Last Friday, Health and Social Development Minister Carvin Malone refuted claims from opposition member Mitch Turnbull that the government is spending $17,000 per day for each of three barges being used as staging platforms for enhanced border control.
According to Mr. Malone, government is paying “$4,666.67 per station.”“
Before Covid-19, who would have thought that the BVI would be required to boost our security at the southwest quadrant of our territory?” Mr. Malone asked, adding, “I stand by our government’s decision to boost the local capabilities of our Joint [Border Patrol] Task Force.” Mr. Malone, however, did not provide any further details about these barges, including who they are being contracted from or how long government intends to pay for their use.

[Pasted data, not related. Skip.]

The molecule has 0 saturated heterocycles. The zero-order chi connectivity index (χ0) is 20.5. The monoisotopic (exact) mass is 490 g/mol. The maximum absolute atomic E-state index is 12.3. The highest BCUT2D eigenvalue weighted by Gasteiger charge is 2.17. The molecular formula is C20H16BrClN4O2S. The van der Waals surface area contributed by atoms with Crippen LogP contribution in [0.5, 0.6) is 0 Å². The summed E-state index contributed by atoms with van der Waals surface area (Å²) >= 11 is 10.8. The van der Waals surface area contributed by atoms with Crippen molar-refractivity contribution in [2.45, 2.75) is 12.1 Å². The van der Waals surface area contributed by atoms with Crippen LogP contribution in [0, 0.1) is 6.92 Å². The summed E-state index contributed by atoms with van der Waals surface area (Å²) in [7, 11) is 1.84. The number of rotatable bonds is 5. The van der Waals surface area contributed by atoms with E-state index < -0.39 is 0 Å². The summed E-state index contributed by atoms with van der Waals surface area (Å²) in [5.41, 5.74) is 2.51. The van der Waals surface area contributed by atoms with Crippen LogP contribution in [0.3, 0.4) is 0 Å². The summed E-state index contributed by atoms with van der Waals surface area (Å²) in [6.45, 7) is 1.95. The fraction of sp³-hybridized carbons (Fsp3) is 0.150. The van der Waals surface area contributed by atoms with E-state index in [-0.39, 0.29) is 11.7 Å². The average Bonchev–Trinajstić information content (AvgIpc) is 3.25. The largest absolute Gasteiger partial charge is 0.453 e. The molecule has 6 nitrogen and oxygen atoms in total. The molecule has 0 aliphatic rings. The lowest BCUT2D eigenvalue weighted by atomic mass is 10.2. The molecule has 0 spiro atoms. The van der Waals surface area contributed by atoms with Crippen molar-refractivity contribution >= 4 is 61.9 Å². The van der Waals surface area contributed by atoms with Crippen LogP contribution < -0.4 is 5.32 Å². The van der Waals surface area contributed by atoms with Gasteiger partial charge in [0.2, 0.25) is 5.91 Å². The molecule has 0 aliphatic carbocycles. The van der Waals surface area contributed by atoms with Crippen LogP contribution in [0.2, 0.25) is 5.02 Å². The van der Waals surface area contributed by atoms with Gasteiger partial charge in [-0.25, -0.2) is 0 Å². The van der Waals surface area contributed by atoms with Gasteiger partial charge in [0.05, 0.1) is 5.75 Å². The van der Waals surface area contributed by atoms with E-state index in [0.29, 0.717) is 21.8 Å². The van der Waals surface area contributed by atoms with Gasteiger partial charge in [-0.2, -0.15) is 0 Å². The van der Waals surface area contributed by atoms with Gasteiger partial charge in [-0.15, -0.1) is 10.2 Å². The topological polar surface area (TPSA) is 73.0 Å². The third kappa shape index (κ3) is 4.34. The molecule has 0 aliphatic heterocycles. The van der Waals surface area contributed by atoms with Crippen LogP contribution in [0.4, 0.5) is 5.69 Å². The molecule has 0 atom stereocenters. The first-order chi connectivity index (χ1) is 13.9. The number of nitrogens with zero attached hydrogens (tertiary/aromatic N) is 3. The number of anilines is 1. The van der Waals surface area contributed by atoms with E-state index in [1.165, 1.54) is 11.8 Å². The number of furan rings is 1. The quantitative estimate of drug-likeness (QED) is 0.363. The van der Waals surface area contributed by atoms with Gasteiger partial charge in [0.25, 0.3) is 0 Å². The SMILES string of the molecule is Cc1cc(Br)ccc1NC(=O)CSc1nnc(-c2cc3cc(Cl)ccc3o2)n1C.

The barges are being used by the task force — which consists of customs, immigration, and police officers — to provide 24-hour surveillance of the territory’s waters and rapidly deploy vessels in the event of suspected illegal activity.
On Aug. 29, task force officers tracked a vessel that had illegally entered the territory from West End to Road Harbour, where they intercepted the boat and detained two passengers onboard, officials said.
The two men, Kadren Knowles, 35, of Bahamas, and Kybian Joseph, 36, of Grenada, were charged with illegal entry and violation of an immigration ordinance in Magistrates’ Court on Friday, according to Police Information Officer Akia Thomas.
During an Aug. 26 press conference, opposition members decried the contracting of the barges as wasteful and ineffective in shoring up the territory’s borders.
This initiative is supported by US Virgin Islands Governor Albert Bryan Jr., who is committed to playing his part in controlling movement between the two territories, Premier Andrew Fahie said on Aug. 25.